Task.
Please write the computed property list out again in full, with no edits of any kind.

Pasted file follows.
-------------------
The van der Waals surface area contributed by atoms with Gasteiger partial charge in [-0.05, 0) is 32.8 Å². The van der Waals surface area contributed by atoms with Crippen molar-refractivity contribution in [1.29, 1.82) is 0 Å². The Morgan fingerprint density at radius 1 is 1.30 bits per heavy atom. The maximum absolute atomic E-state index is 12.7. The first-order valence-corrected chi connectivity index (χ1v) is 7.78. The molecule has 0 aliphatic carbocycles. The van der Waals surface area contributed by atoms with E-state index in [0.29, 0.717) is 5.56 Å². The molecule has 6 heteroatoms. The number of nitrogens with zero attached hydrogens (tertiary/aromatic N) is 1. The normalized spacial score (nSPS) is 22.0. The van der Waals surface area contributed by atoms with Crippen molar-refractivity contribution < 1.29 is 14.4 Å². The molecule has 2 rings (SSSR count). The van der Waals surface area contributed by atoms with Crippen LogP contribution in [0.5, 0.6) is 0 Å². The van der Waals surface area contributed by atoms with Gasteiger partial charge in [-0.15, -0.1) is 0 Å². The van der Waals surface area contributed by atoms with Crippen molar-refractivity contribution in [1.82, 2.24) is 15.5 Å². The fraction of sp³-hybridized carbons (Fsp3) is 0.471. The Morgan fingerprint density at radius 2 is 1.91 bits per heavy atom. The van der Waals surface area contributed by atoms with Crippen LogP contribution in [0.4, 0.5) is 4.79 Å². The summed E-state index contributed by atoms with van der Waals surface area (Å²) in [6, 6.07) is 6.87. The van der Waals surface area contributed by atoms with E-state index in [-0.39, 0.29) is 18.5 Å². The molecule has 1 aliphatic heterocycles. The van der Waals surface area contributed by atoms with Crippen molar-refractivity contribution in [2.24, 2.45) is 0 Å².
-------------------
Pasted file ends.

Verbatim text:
The van der Waals surface area contributed by atoms with Gasteiger partial charge in [-0.05, 0) is 32.8 Å². The van der Waals surface area contributed by atoms with Crippen molar-refractivity contribution in [1.29, 1.82) is 0 Å². The Morgan fingerprint density at radius 1 is 1.30 bits per heavy atom. The maximum absolute atomic E-state index is 12.7. The first-order valence-corrected chi connectivity index (χ1v) is 7.78. The molecule has 0 aliphatic carbocycles. The van der Waals surface area contributed by atoms with E-state index in [0.29, 0.717) is 5.56 Å². The molecule has 6 heteroatoms. The number of nitrogens with zero attached hydrogens (tertiary/aromatic N) is 1. The normalized spacial score (nSPS) is 22.0. The van der Waals surface area contributed by atoms with Crippen molar-refractivity contribution < 1.29 is 14.4 Å². The molecule has 2 rings (SSSR count). The van der Waals surface area contributed by atoms with Crippen LogP contribution in [0.5, 0.6) is 0 Å². The van der Waals surface area contributed by atoms with Gasteiger partial charge in [-0.15, -0.1) is 0 Å². The van der Waals surface area contributed by atoms with Crippen molar-refractivity contribution in [1.82, 2.24) is 15.5 Å². The fraction of sp³-hybridized carbons (Fsp3) is 0.471. The Morgan fingerprint density at radius 2 is 1.91 bits per heavy atom. The van der Waals surface area contributed by atoms with Crippen LogP contribution in [0.4, 0.5) is 4.79 Å². The summed E-state index contributed by atoms with van der Waals surface area (Å²) in [6, 6.07) is 6.87. The van der Waals surface area contributed by atoms with E-state index in [-0.39, 0.29) is 18.5 Å². The molecule has 1 aliphatic heterocycles. The van der Waals surface area contributed by atoms with Crippen molar-refractivity contribution in [2.24, 2.45) is 0 Å².